Saying Hard Things – Own the Disappointment

June 19, 2020

Critical takeaways:

  • Saying hard things will inevitably disappoint people who matter.
  • We cannot write magic words that will somehow keep people from being upset. We must own the disappointment.
  • Our five-point Framework for Saying Hard Things can help soften the blow of difficult news.

Saying hard things is inevitably going to disappoint an audience that matters to us. Disappointing people goes against our nature. We feel bad when we know we have disappointed someone who matters. It is hard for us not only as communicators but also as human beings.

Disappointment is the feeling of dissatisfaction caused by the non-fulfillment of one’s hopes and expectations. Fulfilling expectations is a key driver of reputation. 

Seth Godin has shaped my thinking about reputation and goodwill. I particularly like this definition he uses for reputation, and it really applies here. Reputation is what people expect us to do next. It’s their expectation of the quality and character of the next thing we produce or say or do. 

When we have hard things to say – we’re going to do a layoff or furlough, shut down a factory or cancel a popular program – we are fundamentally disappointing somebody who matters. The decision gets made by the C-suite, and saying hard things gets left up to us as communicators to figure out. It’s never easy, Nor should it be. If it were easy, then the people you are disappointing truly did not matter.

As communicators, I think it’s really important to recognize that people are going to be upset. So let’s label it, own it and accept that we’re not going to spin our way out of it. We cannot write magic words to destroy disappointment. We’ve got to own that we’re not going to satisfy expectations. We need to understand their feelings, knowing that reasonable people can be disappointed even if the cause is perfectly reasonable and rational, and that’s okay.

Second, because we are communicators, we have the power to soften the blow because we’ve been communicating all along (You have been, right?). Always be communicating. If you’ve been keeping your audiences apprised of the impacts COVID-19 or any other disruption is having on the organization, then it won’t come as a surprise when some hard decisions have to be made.As part of our COVID-19 webinar series, we created a five-point Framework for Saying Hard Things. Using this framework will help you craft a message that reasonable people will say came from a responsible organization. Your audience will give you the benefit of the doubt that the decision was made for good reason, even if it disappoints them.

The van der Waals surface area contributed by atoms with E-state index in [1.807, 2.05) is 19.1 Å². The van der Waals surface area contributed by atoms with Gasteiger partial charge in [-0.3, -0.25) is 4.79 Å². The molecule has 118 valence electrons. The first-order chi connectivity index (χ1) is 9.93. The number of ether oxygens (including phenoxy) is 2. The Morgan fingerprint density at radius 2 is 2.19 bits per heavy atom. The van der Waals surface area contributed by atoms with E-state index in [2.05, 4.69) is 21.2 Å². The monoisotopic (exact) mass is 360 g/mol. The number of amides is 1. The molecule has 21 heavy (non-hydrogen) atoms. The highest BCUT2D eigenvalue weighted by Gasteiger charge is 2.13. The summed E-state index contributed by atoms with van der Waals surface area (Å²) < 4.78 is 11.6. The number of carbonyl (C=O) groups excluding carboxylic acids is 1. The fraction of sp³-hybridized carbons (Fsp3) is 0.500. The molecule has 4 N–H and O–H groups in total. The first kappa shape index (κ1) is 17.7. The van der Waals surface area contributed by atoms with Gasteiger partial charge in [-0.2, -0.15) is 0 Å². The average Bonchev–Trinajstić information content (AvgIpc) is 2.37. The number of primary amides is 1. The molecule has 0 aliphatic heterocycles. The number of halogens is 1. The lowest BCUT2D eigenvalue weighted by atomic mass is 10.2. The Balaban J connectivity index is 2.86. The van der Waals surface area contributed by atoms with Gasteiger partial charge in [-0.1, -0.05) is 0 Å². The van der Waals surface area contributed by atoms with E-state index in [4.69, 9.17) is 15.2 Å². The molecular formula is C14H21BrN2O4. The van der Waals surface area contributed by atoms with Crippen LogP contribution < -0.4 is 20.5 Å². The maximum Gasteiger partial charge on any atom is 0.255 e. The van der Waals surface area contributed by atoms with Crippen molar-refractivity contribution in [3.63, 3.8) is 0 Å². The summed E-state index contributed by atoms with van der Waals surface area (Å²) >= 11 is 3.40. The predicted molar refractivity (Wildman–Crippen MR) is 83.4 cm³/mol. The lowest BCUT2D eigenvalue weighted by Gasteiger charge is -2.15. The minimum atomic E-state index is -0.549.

Framework for Saying Hard Things

Above all else – and I shouldn’t need to say this – be honest. It’s your truth that you’re telling, not someone else’s perception of the truth. Get to the point upfront. There’s no reason to bury the lead. You have to deliver the news. So it’s really being honest, but also understanding while this is our truth, we have to balance their truth and the impact that this is going to have on them.

Be clear and specific. Begin with the end – a bigger picture – in mind as you craft the message. Explain the bigger picture, understand the contextualization. Remember, we’re not trying to spin our way out of saying hard things. We’re trying to be seen as rational, reasonable people doing the best we can under difficult circumstances.

Be okay with feedback and give it room. There should be an outlet for feedback. There’s something to learn when you have hard things to say, so be okay with that feedback. Don’t just ignore it because you think it will be purely negative.

Share how this impacts you and your team and create a space for empathy. There is realness to these communications, and it is okay for you, as you are understanding your truth and their truth, to relate how this impacts your team. Don’t lead with that. Your lead shouldn’t make this bad news about me. How I’m upset pales in comparison to how upset the listener will be. The bigger picture is that there will be some positivity, but right now it hurts.

Finally, keep the lines of communication open. This goes beyond just getting feedback. Keeping the lines open maintains opportunities to reverse that disappointment down the road, and it demonstrates your empathy for the people you disappointed. 

There are a lot of implications for reputation in a post-COVID world. As entrepreneur Mark Cuban said, how organizations respond and communicate to the people who matter most in the midst of COVID-19 “is going to define their brand for decades.” You may own your brand, but the public owns your reputation. 

Cuban’s advice is fitting for any situation where you have to own the disappointment. Using this framework and focusing on the bigger picture will help you as a communicator say hard things.

Filed under: Blog


Bill is a reputation management, crisis communications and professional development expert, keynote speaker, Wall Street Journal Risk & Compliance panelist, and best-selling author of Critical Moments: The New Mindset of Reputation Management. He has more than 25 years of global experience managing high-stakes crises, issues management, and media relations challenges for both Fortune 500 companies and winning global political campaigns.